And when I travel elsewhere, Ocean switches gears. I load each post with numerous pics (again, one could well argue excessively so: I broke my own record today with... 54!), of people, street scenes and post card images of all that captures my imagination.

Today will definitely be full of those travel details that may be fun for some readers, less so for others. In any case, Ocean will swing again -- it always does, this way then that, just like life swings around for us, making us one day the parent, or child, and another -- the artist or machinist, hiker, gardener or traveler.

I'll take this day chronologically. I've long ago decided that for such frequent posting, it is best to braid the themes together (of my bed and breakfast hostess, of parks, of art, of food and shops) into something that's easy to follow. Chronology almost always wins here, on Ocean.

Breakfast at the Battistero d'Oro. Patrizia sets a fine morning meal, always trying to conform it to your tastes and pleasures.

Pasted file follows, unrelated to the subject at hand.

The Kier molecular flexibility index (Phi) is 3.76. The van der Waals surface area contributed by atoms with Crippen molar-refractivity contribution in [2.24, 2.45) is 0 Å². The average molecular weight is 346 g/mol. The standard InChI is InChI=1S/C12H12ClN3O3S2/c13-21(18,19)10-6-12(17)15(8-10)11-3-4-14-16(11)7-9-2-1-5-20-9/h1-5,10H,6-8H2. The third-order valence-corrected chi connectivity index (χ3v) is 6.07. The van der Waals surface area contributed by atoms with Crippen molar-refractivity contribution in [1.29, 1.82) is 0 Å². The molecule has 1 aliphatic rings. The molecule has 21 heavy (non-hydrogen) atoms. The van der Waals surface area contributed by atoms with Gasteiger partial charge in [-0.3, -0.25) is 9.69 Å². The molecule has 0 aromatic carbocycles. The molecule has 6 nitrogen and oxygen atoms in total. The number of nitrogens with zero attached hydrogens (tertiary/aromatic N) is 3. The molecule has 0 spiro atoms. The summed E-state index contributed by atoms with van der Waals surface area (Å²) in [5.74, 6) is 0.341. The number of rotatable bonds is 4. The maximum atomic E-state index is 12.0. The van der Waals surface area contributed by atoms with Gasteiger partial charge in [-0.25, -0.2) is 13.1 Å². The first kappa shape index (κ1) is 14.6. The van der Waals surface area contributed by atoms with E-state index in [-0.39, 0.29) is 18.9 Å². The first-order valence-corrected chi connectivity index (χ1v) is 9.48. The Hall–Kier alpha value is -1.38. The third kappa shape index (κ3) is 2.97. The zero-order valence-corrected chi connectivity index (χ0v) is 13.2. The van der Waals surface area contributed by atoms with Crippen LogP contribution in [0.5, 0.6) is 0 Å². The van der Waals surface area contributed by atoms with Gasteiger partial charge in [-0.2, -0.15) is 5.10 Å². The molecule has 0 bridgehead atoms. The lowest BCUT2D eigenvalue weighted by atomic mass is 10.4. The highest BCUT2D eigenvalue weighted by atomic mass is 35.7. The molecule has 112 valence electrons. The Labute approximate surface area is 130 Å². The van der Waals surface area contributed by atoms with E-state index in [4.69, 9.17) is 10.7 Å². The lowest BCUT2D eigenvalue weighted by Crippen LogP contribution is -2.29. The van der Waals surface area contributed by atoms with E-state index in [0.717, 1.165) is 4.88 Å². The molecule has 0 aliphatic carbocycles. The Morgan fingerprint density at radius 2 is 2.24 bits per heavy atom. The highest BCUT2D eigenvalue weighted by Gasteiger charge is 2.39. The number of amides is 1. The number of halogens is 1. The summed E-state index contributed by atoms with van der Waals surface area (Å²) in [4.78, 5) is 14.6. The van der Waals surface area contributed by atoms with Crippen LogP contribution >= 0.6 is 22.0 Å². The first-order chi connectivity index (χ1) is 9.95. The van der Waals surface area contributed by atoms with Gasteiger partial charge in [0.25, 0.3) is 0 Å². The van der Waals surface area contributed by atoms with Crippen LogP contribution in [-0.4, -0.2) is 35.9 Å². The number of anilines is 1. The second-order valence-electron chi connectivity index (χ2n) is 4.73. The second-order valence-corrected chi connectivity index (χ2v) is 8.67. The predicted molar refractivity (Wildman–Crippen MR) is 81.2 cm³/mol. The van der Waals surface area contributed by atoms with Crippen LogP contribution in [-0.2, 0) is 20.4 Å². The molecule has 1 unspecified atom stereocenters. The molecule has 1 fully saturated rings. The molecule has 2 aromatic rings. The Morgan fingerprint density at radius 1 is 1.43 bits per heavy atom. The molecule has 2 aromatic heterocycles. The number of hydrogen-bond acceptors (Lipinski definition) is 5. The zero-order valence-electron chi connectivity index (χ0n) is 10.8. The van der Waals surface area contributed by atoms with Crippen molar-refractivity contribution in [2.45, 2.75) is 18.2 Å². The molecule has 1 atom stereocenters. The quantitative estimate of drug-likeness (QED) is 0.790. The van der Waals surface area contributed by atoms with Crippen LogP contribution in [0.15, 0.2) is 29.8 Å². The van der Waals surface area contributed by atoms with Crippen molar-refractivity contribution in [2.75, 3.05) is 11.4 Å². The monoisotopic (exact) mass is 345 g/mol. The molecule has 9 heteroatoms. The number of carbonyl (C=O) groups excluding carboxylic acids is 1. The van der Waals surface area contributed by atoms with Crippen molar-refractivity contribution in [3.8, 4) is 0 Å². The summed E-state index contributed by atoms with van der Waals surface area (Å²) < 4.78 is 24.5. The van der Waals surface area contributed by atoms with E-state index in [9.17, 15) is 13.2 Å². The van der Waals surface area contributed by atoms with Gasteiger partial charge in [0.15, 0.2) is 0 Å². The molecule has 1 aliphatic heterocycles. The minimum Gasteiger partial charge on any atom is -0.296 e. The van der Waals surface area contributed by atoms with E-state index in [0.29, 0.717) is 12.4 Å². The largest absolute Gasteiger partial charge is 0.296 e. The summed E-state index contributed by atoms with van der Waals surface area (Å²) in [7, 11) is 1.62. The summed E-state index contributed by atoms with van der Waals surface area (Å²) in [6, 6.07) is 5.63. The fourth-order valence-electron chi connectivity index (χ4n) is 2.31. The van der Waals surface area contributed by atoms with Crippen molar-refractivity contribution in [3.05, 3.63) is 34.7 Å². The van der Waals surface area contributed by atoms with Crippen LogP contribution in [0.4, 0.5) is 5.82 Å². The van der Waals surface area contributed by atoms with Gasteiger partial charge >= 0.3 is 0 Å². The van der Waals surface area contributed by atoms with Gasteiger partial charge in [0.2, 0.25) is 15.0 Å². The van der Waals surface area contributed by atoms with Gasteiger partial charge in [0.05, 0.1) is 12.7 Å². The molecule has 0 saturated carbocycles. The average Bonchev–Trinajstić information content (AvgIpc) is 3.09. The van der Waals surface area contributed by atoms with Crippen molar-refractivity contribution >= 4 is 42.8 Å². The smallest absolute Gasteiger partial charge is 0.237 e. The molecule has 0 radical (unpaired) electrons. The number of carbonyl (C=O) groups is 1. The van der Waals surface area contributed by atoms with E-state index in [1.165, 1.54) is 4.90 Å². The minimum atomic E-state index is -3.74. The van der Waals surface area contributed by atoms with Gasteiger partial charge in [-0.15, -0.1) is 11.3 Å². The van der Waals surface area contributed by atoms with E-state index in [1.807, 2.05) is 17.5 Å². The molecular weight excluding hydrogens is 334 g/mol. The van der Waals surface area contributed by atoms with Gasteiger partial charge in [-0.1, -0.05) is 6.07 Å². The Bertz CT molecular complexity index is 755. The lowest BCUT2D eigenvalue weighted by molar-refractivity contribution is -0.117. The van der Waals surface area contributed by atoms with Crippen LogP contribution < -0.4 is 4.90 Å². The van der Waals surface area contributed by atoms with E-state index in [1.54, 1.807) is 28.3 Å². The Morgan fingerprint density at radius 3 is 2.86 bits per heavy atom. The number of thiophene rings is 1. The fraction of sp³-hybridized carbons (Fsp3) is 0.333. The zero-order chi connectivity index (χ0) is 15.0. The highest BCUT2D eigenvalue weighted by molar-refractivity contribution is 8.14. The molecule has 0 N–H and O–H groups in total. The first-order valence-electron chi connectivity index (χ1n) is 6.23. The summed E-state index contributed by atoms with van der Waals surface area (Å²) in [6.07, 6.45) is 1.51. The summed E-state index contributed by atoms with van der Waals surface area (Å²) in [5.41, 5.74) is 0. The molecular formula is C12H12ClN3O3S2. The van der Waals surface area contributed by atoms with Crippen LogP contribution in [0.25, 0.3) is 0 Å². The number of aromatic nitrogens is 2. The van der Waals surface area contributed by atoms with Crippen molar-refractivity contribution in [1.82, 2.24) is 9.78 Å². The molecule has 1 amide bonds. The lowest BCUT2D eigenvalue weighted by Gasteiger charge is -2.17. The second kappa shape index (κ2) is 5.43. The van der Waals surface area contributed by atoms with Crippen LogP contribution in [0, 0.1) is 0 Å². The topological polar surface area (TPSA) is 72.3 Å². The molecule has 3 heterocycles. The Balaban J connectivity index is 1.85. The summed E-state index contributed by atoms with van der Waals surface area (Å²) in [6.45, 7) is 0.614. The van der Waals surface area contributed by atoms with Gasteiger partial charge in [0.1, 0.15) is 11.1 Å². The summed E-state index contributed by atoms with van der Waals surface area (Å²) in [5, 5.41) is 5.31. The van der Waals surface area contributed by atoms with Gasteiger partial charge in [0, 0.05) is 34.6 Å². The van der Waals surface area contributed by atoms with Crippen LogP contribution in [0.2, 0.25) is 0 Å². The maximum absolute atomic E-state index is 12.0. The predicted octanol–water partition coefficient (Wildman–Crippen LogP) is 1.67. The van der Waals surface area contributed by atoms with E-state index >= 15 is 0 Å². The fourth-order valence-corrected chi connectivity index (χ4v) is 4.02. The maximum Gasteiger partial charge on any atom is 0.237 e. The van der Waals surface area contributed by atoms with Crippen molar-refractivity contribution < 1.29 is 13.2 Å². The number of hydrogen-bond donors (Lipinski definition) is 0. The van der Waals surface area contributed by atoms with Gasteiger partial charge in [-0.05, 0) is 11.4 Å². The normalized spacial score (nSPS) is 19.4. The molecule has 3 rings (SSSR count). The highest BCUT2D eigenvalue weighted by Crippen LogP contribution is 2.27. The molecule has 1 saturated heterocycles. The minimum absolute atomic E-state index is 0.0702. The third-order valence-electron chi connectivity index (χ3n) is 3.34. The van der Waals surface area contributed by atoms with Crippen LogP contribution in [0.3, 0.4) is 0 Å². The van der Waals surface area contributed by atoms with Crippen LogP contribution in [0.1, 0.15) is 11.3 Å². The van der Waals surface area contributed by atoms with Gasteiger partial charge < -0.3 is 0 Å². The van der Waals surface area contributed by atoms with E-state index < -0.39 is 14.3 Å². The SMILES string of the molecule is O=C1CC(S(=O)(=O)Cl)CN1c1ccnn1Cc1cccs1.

Her home is beautifully laid out: she lives in one wing and we are connected, but the guest rooms really are quite separate. You never hear her or her family, nor do they hear you. And this living room is really for guest room use only. (Since there is only one upstairs guest room, you may as well call this room your own.)


As always, we chat. Patrizia has a lot on her plate right now, but she never makes you feel like she hasn't all the time in the world for you. I swear, if I asked her to take me to the hills or to cook a meal with me today, she'd drop everything and do it. Well, maybe not the meal part. I had asked if she cooks every day for herself and for the one son who still lives at home and she shook her head. In the summer, who wants to turn on the oven! It's best to go out, if even for just your main dish of evening food. (Poor soul had to eat early with me last night. 8 p.m. is the time for an aperitif, not to set out for dinner.)


I weigh my options for what to see on this visit and she helps me put together a plan for the day. Equipped with a map and a bunch of ideas, I set out.

(Outside her front door, a reminder that Italy's beloved Verdi once slept here. Verdi was born near Busseto, some 25 miles NW of Parma.)


Outside, I see this grandma with her two and immediately I spot what the little girl is holding: Snowdrop's baby! (Or a facsimile of the same.)


I look at this man of religion carrying his shopping bag and I wonder: is it market day today?